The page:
How do you parody that which already feels like a parody in its natural state? How do you give an over-the-top performance while playing the role of an actor who’s already so over-the top that he’s come round the other side? And how do you make serious points about relationships, feminism and immigration while simultaneously drawing laughs from the audience?
Playwright Karen Zacarías is uniquely qualified to answer these questions-she and a cast of agile actors have sorted out the impossible, accomplishing all of these high-wire feats and more in Destiny Of Desire, currently playing at Arena Stage at the Mead Center for American Theater through October 18th.
Zacarías wrote the uproariously funny play about a year ago using a “show within show” device that takes us into the world of Telenovelas, Latin America’s version of daytime soaps.
Like all good yarns, the story begins on a “dark and stormy night” where two newborn babies are about to be switched in the hospital. The robust baby girl belonging to the peasant couple is about to trade places with a sickly smaller girl who has just been birthed by the society wife across the hall. The farm workers are none the wiser, but the fabulously naughty Fabiola Castillo (Gabriela Fernandez-Coffey glamps it up con much gusto) has enlisted the help of a deceitful doctor to help her pull off the switch, fearing that her husband, the wealthy casino owner, would never accept a less than perfect child.
That’s the basic set up for what will be two acts of double-crosses, illicit affairs and a subplot that flies so close to incest that you shudder each time a hilarious near-miss occurs. If it mattered, you’d need a Venn diagram to keep up with all the overlapping plotlines. But the point here is laughter, release, and fun.
Those of us over a certain age will have fond memories of Carol Burnett skits jarred loose by our own cackling. And like the beloved sketches by Ms. Burnett, the second act of Destiny Of Desire lives by the dictionary definition of “farce.” That’s a good thing.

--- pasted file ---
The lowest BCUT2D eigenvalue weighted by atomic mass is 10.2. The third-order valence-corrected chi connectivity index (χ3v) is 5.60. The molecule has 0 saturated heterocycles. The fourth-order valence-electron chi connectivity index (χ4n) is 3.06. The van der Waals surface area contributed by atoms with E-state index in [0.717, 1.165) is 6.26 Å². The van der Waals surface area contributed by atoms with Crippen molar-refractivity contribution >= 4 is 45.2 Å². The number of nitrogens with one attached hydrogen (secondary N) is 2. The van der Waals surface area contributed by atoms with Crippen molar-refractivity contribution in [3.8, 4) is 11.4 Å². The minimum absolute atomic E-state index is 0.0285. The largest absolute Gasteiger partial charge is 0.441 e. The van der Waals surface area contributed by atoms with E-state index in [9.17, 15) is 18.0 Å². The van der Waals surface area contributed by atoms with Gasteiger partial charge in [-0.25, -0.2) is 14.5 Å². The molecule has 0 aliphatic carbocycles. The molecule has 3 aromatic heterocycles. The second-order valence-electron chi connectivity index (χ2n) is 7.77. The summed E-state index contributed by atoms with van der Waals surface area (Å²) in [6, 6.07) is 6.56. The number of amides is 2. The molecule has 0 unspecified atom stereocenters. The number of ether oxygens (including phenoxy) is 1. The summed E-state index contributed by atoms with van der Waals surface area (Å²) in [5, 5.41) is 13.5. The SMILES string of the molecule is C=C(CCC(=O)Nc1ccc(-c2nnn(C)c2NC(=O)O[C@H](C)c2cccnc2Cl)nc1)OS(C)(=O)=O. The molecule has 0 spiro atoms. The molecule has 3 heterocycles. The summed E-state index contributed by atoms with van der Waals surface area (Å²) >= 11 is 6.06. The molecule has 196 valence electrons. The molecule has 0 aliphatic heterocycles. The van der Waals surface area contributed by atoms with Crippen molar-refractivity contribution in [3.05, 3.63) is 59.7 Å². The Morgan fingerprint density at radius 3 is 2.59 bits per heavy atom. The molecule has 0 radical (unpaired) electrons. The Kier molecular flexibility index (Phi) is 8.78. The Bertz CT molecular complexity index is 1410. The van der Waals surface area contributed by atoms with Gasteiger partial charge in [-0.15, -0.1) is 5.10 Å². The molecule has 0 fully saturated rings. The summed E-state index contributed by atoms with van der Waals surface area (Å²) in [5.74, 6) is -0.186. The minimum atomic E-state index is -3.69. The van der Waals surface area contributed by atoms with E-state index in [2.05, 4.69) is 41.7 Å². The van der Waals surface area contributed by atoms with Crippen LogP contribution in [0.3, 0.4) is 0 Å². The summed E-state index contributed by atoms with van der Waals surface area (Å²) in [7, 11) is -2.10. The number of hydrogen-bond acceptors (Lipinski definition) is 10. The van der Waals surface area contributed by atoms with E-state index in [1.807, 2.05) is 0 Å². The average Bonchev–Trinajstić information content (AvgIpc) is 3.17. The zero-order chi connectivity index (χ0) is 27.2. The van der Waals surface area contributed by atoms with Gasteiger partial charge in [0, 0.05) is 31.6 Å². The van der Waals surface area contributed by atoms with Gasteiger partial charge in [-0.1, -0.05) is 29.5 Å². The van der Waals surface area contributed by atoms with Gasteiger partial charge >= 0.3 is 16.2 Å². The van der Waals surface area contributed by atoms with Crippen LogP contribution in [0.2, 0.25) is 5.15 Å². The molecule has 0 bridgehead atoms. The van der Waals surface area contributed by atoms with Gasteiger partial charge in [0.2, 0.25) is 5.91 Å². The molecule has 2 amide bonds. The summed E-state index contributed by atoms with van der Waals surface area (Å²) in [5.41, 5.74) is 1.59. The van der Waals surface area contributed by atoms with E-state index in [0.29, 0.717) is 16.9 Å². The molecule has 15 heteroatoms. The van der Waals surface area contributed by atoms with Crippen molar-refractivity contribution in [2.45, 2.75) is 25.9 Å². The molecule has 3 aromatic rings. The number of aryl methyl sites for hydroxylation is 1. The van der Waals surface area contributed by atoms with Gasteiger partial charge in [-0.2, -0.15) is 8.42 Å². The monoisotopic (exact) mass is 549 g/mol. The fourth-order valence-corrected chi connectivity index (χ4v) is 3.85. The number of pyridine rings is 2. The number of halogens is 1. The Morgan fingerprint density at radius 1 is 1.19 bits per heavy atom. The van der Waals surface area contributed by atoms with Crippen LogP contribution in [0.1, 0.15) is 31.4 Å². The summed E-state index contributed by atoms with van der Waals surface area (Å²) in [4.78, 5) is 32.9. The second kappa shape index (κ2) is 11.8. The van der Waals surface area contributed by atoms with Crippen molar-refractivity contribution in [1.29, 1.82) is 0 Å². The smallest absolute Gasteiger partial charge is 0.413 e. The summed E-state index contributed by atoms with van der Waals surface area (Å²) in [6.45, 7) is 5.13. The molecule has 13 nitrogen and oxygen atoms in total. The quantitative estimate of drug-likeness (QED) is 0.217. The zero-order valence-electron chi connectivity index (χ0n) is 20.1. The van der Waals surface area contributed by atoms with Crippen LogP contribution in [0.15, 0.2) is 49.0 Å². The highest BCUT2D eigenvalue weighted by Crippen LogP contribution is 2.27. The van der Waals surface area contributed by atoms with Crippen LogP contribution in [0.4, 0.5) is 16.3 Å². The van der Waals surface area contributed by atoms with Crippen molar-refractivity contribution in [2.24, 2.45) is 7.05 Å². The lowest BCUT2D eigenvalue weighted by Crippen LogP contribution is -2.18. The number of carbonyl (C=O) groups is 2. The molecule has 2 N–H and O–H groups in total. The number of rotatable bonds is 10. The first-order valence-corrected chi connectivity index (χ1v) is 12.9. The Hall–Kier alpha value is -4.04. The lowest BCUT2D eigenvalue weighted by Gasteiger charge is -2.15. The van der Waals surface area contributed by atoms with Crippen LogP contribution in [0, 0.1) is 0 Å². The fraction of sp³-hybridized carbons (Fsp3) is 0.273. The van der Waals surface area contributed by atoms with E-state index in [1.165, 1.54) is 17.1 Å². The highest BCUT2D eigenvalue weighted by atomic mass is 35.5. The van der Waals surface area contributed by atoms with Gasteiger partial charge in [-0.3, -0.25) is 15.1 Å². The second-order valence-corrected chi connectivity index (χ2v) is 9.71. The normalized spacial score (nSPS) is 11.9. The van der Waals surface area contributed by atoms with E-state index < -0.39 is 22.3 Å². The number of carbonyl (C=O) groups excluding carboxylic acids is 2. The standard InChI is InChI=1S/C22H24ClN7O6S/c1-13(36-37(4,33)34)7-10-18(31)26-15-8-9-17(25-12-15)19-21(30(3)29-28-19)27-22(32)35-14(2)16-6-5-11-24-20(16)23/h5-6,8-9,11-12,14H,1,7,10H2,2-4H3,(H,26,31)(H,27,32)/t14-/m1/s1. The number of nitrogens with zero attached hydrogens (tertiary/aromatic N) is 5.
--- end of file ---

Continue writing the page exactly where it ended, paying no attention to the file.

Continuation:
There are sporadic song and dance numbers that work as perfect punctuation. This isn’t a musical, strictly speaking, but there are some killer singers in the cast; Nicholas Rodriguez (playing a hunk who may be falling in love with the wrong girl) belts out a show stopper in the second act that is some kind of sublime fusion of Elvis and El Vez, with a sprinkle of Slim Whitman thrown in.
But Ms. Zacarías has also put in an element that makes this play a perfect choice for Arena’s offering to the Women’s Voices Theater Festival: substance. At various intervals, the action stops while an actor (it rotates) intones some statistics into the microphone. The stats are surely real, but as they are delivered strictly deadpan, the data coaxes chuckles—then, just as quickly, the action starts again. It’s a stroke of brilliance, introducing vitamins into cotton candy.
There are other themes of female empowerment that sashay their way into this fictional beach town of Bellarica, Mexico; as the two girls have grown into young womanhood, they speak of wanting to be educated and wanting to control their own destiny (or, for that matter, ,their own desires). Esperanza America and Elia Saldaña prove to be versatile performers—they sing, they dance, they act! The entire cast of Latino actors charms and seduces—even the villains.
Destiny of Desire continues at Arena Stage at the Mead Center for American Theater through October 16th. For more information and tickets, please visit: ArenaStage.org